2. Apparatus to be arranged in a well including, a fluid conduit of low electrical conductivity to extend from the top of the well into the fluid in the well, and means whereby the conduit forms a part of an electric circuit, the conductivity of the tube being less at one point than another.

3. Apparatus to be arranged in a well including two tubular members, one within the other, adapted to extend into the well, the members being electrically connected only at their lower ends and the inner member being of low electrical conductivity.

l. Apparatus to be arranged in a well including two tubular members, one within the other, adapted to extend into the well, the inner member forming a fluid conduit and being of low electrical conductivity and the outer member forming a support for the inner member, and means whereby the members are electrically connected only at their lower ends. v

5. Apparatus to be arranged in a well including two tubular members, one arranged within the other, an electrical connection between the members only at the lower ends of the members, and insulation between the members, the inner member being of low electrical conductivity.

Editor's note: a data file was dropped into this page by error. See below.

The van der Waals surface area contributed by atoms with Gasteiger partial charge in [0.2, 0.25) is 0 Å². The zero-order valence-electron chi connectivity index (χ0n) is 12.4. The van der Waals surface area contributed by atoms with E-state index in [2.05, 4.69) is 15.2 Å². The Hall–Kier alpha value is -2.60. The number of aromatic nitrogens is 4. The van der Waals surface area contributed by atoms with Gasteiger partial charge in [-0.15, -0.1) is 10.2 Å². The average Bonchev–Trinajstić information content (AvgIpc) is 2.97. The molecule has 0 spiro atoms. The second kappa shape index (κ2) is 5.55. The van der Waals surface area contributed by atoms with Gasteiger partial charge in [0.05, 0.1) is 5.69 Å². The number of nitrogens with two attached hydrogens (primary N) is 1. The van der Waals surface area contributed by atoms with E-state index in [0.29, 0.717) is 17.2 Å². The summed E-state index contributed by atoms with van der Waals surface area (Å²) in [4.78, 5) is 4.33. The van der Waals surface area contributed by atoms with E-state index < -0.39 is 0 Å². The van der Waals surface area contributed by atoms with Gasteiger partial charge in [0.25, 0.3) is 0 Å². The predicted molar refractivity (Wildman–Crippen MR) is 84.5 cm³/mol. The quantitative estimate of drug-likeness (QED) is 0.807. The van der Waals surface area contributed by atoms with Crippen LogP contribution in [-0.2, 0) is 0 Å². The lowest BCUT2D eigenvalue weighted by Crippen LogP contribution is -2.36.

6. Apparatus to be arranged in a well including a fluid conduit to extend into the Well, the conduitbeing of low electrical conductivity, and a sup ort for the conduit electrio-ally insulated tlierefrom except at the lower end of the tube.

7. Apparatus to be arranged in a well including a fluid conduit to extend into the well, the conduit being of low electrical conductivity, a support for the conduit electrically insulated therefrom except at the lower end of the tube, and means forming a ground connection between the lower part of the support and, well.

8. Apparatus tobe arranged in a well including a fluid well, a support for the conduit including a pipe surrounding the conduit, a fitting connecting the lower ends of the pipe and conduit, heat and electrical insulation between the pipe and conduit, and means whereby the pipe and conduit are connected in an electrical circuit so that of electricity therethrough.

In Witness that I;clai1n the foregoing I have hereunto subscrlbed my name this th day of April, 1925.

GEORGE A. SCHAEFER.

conduit extending into the the conduit is heated,

Referenced by
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Classifications
U.S. Classification392/304, 166/60, 392/478
International ClassificationE21B36/00, E21B36/04
Cooperative ClassificationE21B36/04
European ClassificationE21B36/04